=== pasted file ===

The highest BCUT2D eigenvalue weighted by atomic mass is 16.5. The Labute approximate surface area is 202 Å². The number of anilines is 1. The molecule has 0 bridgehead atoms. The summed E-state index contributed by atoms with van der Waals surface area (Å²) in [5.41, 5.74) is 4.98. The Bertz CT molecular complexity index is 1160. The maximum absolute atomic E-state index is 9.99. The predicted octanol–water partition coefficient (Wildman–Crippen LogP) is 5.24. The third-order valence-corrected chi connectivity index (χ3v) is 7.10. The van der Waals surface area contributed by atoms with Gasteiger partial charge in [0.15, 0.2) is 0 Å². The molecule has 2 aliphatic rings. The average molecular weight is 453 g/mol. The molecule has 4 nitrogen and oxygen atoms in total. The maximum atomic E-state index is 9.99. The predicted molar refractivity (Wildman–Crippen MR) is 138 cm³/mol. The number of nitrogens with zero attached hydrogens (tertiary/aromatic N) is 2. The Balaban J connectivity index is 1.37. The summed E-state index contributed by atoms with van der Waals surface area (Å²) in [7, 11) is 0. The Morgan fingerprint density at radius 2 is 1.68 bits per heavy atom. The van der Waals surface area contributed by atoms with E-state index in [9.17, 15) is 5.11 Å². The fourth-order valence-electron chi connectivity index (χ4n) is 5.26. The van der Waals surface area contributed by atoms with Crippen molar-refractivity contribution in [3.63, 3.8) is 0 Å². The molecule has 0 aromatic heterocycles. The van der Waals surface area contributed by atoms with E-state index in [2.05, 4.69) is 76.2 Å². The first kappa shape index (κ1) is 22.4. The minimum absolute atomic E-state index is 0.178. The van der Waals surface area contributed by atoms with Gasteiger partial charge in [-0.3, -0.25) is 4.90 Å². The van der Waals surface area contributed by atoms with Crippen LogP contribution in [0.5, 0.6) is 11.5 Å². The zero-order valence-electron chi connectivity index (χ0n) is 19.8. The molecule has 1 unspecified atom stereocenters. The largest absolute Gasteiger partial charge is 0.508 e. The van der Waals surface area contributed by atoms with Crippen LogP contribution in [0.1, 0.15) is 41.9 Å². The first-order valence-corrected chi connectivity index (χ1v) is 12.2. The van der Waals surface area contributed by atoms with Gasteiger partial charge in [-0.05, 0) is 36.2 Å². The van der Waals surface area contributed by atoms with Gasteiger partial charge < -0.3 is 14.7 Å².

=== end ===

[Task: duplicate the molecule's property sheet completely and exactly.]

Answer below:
The highest BCUT2D eigenvalue weighted by atomic mass is 16.5. The Labute approximate surface area is 202 Å². The number of anilines is 1. The molecule has 0 bridgehead atoms. The summed E-state index contributed by atoms with van der Waals surface area (Å²) in [5.41, 5.74) is 4.98. The Bertz CT molecular complexity index is 1160. The maximum absolute atomic E-state index is 9.99. The predicted octanol–water partition coefficient (Wildman–Crippen LogP) is 5.24. The third-order valence-corrected chi connectivity index (χ3v) is 7.10. The van der Waals surface area contributed by atoms with Gasteiger partial charge in [0.15, 0.2) is 0 Å². The molecule has 2 aliphatic rings. The average molecular weight is 453 g/mol. The molecule has 4 nitrogen and oxygen atoms in total. The maximum atomic E-state index is 9.99. The predicted molar refractivity (Wildman–Crippen MR) is 138 cm³/mol. The number of nitrogens with zero attached hydrogens (tertiary/aromatic N) is 2. The Balaban J connectivity index is 1.37. The summed E-state index contributed by atoms with van der Waals surface area (Å²) in [7, 11) is 0. The Morgan fingerprint density at radius 2 is 1.68 bits per heavy atom. The van der Waals surface area contributed by atoms with E-state index in [9.17, 15) is 5.11 Å². The fourth-order valence-electron chi connectivity index (χ4n) is 5.26. The van der Waals surface area contributed by atoms with Crippen molar-refractivity contribution in [3.63, 3.8) is 0 Å². The molecule has 0 aromatic heterocycles. The van der Waals surface area contributed by atoms with E-state index in [2.05, 4.69) is 76.2 Å². The first kappa shape index (κ1) is 22.4. The minimum absolute atomic E-state index is 0.178. The van der Waals surface area contributed by atoms with Gasteiger partial charge in [-0.3, -0.25) is 4.90 Å². The van der Waals surface area contributed by atoms with Crippen LogP contribution in [0.5, 0.6) is 11.5 Å². The zero-order valence-electron chi connectivity index (χ0n) is 19.8. The molecule has 1 unspecified atom stereocenters. The largest absolute Gasteiger partial charge is 0.508 e. The van der Waals surface area contributed by atoms with Crippen LogP contribution in [0.1, 0.15) is 41.9 Å². The first-order valence-corrected chi connectivity index (χ1v) is 12.2. The van der Waals surface area contributed by atoms with Gasteiger partial charge in [-0.05, 0) is 36.2 Å². The van der Waals surface area contributed by atoms with Gasteiger partial charge < -0.3 is 14.7 Å².